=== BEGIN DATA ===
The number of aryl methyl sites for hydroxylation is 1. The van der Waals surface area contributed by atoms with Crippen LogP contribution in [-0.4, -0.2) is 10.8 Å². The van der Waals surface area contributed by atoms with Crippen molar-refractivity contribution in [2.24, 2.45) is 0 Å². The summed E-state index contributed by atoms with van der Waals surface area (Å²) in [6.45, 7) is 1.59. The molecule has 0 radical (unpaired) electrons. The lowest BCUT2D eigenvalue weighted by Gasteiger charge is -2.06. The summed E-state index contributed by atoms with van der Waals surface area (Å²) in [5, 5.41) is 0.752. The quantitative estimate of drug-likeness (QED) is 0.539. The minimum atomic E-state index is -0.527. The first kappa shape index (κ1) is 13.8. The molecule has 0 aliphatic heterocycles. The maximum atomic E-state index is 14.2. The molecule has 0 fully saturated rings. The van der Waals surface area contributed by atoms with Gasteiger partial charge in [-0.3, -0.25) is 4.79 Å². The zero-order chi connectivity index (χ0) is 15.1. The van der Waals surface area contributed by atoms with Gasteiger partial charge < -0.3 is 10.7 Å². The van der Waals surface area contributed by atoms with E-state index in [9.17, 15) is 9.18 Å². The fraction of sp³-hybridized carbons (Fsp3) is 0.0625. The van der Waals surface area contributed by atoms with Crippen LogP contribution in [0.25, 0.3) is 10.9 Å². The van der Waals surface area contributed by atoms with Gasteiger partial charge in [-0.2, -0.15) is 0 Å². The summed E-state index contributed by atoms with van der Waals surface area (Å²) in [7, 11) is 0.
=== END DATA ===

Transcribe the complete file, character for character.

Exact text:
The number of aryl methyl sites for hydroxylation is 1. The van der Waals surface area contributed by atoms with Crippen LogP contribution in [-0.4, -0.2) is 10.8 Å². The van der Waals surface area contributed by atoms with Crippen molar-refractivity contribution in [2.24, 2.45) is 0 Å². The summed E-state index contributed by atoms with van der Waals surface area (Å²) in [6.45, 7) is 1.59. The molecule has 0 radical (unpaired) electrons. The lowest BCUT2D eigenvalue weighted by Gasteiger charge is -2.06. The summed E-state index contributed by atoms with van der Waals surface area (Å²) in [5, 5.41) is 0.752. The quantitative estimate of drug-likeness (QED) is 0.539. The minimum atomic E-state index is -0.527. The first kappa shape index (κ1) is 13.8. The molecule has 0 aliphatic heterocycles. The maximum atomic E-state index is 14.2. The molecule has 0 fully saturated rings. The van der Waals surface area contributed by atoms with Gasteiger partial charge in [-0.3, -0.25) is 4.79 Å². The zero-order chi connectivity index (χ0) is 15.1. The van der Waals surface area contributed by atoms with Gasteiger partial charge < -0.3 is 10.7 Å². The van der Waals surface area contributed by atoms with E-state index in [9.17, 15) is 9.18 Å². The fraction of sp³-hybridized carbons (Fsp3) is 0.0625. The van der Waals surface area contributed by atoms with Crippen LogP contribution in [0.25, 0.3) is 10.9 Å². The van der Waals surface area contributed by atoms with Gasteiger partial charge in [-0.2, -0.15) is 0 Å². The summed E-state index contributed by atoms with van der Waals surface area (Å²) in [7, 11) is 0.